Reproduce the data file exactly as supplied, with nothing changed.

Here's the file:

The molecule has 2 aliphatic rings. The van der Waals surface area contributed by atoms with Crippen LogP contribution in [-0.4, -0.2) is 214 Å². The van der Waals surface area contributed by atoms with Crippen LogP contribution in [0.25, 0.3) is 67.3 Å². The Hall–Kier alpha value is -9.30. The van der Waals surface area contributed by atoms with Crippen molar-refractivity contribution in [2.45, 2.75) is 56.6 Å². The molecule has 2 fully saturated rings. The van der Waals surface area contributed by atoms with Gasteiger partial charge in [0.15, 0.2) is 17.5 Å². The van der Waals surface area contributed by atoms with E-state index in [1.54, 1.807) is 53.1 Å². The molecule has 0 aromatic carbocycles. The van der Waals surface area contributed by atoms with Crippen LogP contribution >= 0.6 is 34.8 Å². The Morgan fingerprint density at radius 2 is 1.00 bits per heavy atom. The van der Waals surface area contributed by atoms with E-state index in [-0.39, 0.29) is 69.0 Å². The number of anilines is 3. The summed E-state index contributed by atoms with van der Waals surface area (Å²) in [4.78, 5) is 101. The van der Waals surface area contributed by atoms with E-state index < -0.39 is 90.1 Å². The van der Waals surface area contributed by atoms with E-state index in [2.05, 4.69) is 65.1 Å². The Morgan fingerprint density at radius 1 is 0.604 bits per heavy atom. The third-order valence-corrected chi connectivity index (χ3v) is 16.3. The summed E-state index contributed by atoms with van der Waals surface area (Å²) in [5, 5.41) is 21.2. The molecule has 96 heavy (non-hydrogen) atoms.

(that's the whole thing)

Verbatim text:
The molecule has 2 aliphatic rings. The van der Waals surface area contributed by atoms with Crippen LogP contribution in [-0.4, -0.2) is 214 Å². The van der Waals surface area contributed by atoms with Crippen LogP contribution in [0.25, 0.3) is 67.3 Å². The Hall–Kier alpha value is -9.30. The van der Waals surface area contributed by atoms with Crippen molar-refractivity contribution in [2.45, 2.75) is 56.6 Å². The molecule has 2 fully saturated rings. The van der Waals surface area contributed by atoms with Gasteiger partial charge in [0.15, 0.2) is 17.5 Å². The van der Waals surface area contributed by atoms with E-state index in [1.54, 1.807) is 53.1 Å². The molecule has 0 aromatic carbocycles. The van der Waals surface area contributed by atoms with Crippen LogP contribution >= 0.6 is 34.8 Å². The Morgan fingerprint density at radius 2 is 1.00 bits per heavy atom. The van der Waals surface area contributed by atoms with E-state index in [-0.39, 0.29) is 69.0 Å². The number of anilines is 3. The summed E-state index contributed by atoms with van der Waals surface area (Å²) in [4.78, 5) is 101. The van der Waals surface area contributed by atoms with E-state index < -0.39 is 90.1 Å². The van der Waals surface area contributed by atoms with E-state index in [2.05, 4.69) is 65.1 Å². The Morgan fingerprint density at radius 1 is 0.604 bits per heavy atom. The third-order valence-corrected chi connectivity index (χ3v) is 16.3. The summed E-state index contributed by atoms with van der Waals surface area (Å²) in [5, 5.41) is 21.2. The molecule has 96 heavy (non-hydrogen) atoms.